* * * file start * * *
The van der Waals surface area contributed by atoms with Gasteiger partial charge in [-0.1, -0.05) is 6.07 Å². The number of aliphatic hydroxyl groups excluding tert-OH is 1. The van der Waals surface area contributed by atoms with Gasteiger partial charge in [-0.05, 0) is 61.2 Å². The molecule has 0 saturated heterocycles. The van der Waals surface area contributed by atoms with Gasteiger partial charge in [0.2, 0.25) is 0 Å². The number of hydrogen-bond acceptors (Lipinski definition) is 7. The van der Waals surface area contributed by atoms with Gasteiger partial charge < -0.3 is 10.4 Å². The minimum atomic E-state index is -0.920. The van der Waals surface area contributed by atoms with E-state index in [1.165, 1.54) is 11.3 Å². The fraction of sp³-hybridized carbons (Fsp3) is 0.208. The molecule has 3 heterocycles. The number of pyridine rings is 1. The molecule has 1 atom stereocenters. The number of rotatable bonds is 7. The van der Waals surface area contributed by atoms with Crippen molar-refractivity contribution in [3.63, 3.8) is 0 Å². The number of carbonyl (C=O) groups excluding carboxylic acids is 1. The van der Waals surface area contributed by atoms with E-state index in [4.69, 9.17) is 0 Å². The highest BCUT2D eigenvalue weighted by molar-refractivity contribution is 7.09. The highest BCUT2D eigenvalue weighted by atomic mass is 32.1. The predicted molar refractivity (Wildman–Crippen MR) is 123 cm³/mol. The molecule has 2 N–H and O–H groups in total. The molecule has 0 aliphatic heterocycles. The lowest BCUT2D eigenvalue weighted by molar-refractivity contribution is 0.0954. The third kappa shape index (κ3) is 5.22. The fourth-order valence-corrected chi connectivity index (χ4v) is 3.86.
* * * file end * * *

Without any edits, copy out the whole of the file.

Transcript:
The van der Waals surface area contributed by atoms with Gasteiger partial charge in [-0.1, -0.05) is 6.07 Å². The number of aliphatic hydroxyl groups excluding tert-OH is 1. The van der Waals surface area contributed by atoms with Gasteiger partial charge in [-0.05, 0) is 61.2 Å². The molecule has 0 saturated heterocycles. The van der Waals surface area contributed by atoms with Gasteiger partial charge in [0.2, 0.25) is 0 Å². The number of hydrogen-bond acceptors (Lipinski definition) is 7. The van der Waals surface area contributed by atoms with Gasteiger partial charge < -0.3 is 10.4 Å². The minimum atomic E-state index is -0.920. The van der Waals surface area contributed by atoms with E-state index in [1.165, 1.54) is 11.3 Å². The fraction of sp³-hybridized carbons (Fsp3) is 0.208. The molecule has 3 heterocycles. The number of pyridine rings is 1. The molecule has 1 atom stereocenters. The number of rotatable bonds is 7. The van der Waals surface area contributed by atoms with Crippen molar-refractivity contribution in [3.63, 3.8) is 0 Å². The number of carbonyl (C=O) groups excluding carboxylic acids is 1. The van der Waals surface area contributed by atoms with E-state index in [4.69, 9.17) is 0 Å². The highest BCUT2D eigenvalue weighted by molar-refractivity contribution is 7.09. The highest BCUT2D eigenvalue weighted by atomic mass is 32.1. The predicted molar refractivity (Wildman–Crippen MR) is 123 cm³/mol. The molecule has 2 N–H and O–H groups in total. The molecule has 0 aliphatic heterocycles. The lowest BCUT2D eigenvalue weighted by molar-refractivity contribution is 0.0954. The third kappa shape index (κ3) is 5.22. The fourth-order valence-corrected chi connectivity index (χ4v) is 3.86.